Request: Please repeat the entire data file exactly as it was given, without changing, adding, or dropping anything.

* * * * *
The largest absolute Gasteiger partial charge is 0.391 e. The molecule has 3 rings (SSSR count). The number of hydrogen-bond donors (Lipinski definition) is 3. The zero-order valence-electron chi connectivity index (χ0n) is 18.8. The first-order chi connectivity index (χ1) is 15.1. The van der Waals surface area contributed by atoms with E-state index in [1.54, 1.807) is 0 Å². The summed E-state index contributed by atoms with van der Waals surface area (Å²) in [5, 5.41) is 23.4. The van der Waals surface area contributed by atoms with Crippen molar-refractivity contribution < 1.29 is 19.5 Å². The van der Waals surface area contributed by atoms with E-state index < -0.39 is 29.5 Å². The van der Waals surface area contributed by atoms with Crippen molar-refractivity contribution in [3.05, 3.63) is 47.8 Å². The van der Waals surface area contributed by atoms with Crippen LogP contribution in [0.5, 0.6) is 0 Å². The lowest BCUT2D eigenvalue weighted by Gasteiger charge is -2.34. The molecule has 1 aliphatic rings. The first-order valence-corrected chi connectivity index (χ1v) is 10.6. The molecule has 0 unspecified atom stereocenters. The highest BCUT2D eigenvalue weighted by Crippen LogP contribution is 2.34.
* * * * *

The largest absolute Gasteiger partial charge is 0.391 e. The molecule has 3 rings (SSSR count). The number of hydrogen-bond donors (Lipinski definition) is 3. The zero-order valence-electron chi connectivity index (χ0n) is 18.8. The first-order chi connectivity index (χ1) is 15.1. The van der Waals surface area contributed by atoms with E-state index in [1.54, 1.807) is 0 Å². The summed E-state index contributed by atoms with van der Waals surface area (Å²) in [5, 5.41) is 23.4. The van der Waals surface area contributed by atoms with Crippen molar-refractivity contribution < 1.29 is 19.5 Å². The van der Waals surface area contributed by atoms with E-state index < -0.39 is 29.5 Å². The van der Waals surface area contributed by atoms with Crippen molar-refractivity contribution in [3.05, 3.63) is 47.8 Å². The van der Waals surface area contributed by atoms with Crippen LogP contribution in [0.5, 0.6) is 0 Å². The lowest BCUT2D eigenvalue weighted by Gasteiger charge is -2.34. The molecule has 1 aliphatic rings. The first-order valence-corrected chi connectivity index (χ1v) is 10.6. The molecule has 0 unspecified atom stereocenters. The highest BCUT2D eigenvalue weighted by Crippen LogP contribution is 2.34.